To mark Remembrance Sunday, the Commonwealth War Graves Commission (CWGC) is sharing remarkable stories from its online audio archive – Voices of Liberation. Eric Richards, a resident of Herne Hill, was captured by Nazis in the Netherlands and was imprisoned not far from the notorious Bergen-Belsen concentration camp and made a daring bid to escape.
The remarkable story of Second World War veteran Eric Richards, now aged 94, who was wounded and captured during the Battle of Arnhem in the Netherlands – is released for the first time via CWGC’s online audio – Voices of Liberation – which preserves veterans’ and the public’s memories of the Second World War.
Eric joined the army in late 1943, beginning his training as a Sapper in the Royal Engineers. He volunteered for the Airborne forces and saw his first overseas action at Arnhem.
Eric recalls that as a new recruit he initially found it hard to fit in with this tight-knit group of hardened veterans.
He said: “In January 1944 it came up on our standing orders that 10 of us would be posted to 4 Para to make up for their losses. They didn’t like us very much ‘cause all these guys had been in North Africa, got a medal up and we hadn’t got anything. And they’d all been together for six months to a year, but we were new boys.”
Eric’s unit fought in the Sonnenberg area, just outside Arnhem, during the battle, and held out for nine days before they were called on to evacuate on September 25. As they were pulling out, Eric was wounded in the leg. Unable to continue fighting, Eric, along with many other wounded, surrendered to the Germans and spent the rest of the war as a prisoner in Germany.
Eric added: “We got briefed, got our ‘chutes on, and… we took off to where we jumped at Ginkel Heath, outside Oosterbeek. And that’s all we knew. We never got into Arnhem. Never saw the place.
“It was bucketing with rain and we got called in to wrap material around our boots because we were gonna go and try and cross the river.
“Ten o’clock at night the whisper came – we’re moving, make no noise. During that period, a machine gun opened up and I got hit in the leg.” As he was being taken into captivity, Eric was surprised by a German soldier’s act of kindness.
He said: “The Germans put on a coach for us to take us to the barracks at Apeldoorn and we all got in it and sitting beside of me is a German soldier with his arm in a sling. They’re dropping him off at the German hospital. On the way there – he could speak quite good English – he showed me photographs of him on the Russian front in his white uniform. “Where do you live?” he said and I gave him my address.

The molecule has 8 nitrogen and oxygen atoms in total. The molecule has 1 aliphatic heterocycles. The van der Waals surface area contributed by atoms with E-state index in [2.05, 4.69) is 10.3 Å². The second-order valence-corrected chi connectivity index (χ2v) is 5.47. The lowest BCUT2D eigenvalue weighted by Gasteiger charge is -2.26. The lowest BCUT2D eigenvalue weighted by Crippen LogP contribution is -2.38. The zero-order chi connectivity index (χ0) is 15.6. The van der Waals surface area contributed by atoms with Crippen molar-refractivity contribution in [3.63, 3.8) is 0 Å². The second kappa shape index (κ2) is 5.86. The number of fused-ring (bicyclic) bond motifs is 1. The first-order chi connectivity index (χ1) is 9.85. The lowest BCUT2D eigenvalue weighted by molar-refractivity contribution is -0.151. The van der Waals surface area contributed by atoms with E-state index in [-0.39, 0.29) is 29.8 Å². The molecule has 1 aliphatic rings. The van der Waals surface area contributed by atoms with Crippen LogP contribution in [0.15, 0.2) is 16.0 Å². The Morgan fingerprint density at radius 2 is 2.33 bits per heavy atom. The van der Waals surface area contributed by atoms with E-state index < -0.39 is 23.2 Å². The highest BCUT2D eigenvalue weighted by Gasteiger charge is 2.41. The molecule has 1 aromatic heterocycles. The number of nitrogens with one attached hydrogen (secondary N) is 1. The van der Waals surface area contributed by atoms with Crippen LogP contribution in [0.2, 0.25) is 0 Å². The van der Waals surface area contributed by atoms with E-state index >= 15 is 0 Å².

And do you know, he wrote to my mother via the Red Cross to say I’d been captured? And I thought, “what a funny world.” We’d been trying to kill each other, hadn’t we? But this is one of the ironic things of war I suppose.”
Eric was imprisoned about 4km from Bergen-Belsen concentration camp where one day he made a daring attempt to escape.
“In February (1945), myself and another chap done a stupid thing. We decided to escape. Now, you couldn’t get out of the camp wire but we used to go out getting firewood about 8km away. If you volunteered for that you get extra cigarettes. We gets down there and a German forester comes up in his old green uniform and said ‘We don’t want you today, we got these fellas’.
“And we saw these chaps in striped pyjamas. We didn’t twig what they were. It was Belsen, wasn’t it?
We was about 4km from Belsen. We didn’t even know it was there. And I said to this guy: “This is now our chance to go. It’s the only chance we’ve got. ‘Cause we were out the camp… So I shouted out ‘toilet’ in German and off we went.”
Eric was recaptured and was eventually liberated by American forces. This November, the CWGC is urging the public to contribute to the archive and share their connections of Remembrance.
Commonwealth servicemen and women are commemorated in CWGC war cemeteries and memorials across the world and today, these iconic sites of remembrance remain places of pilgrimage for veterans and descendants.
The archive aims to pay tribute to those who gave their lives and shine a light upon these places of remembranceAndrew Fetherston, chief archivist at the Commonwealth War Graves Commission, said: “We believe that by capturing these stories from the public we are creating an archive of international importance and a lasting legacy for those who died for our today.
“We want people to share their connections to the war and our cemeteries to ensure that as Commonwealth nations we have not forgotten their sacrifice”.
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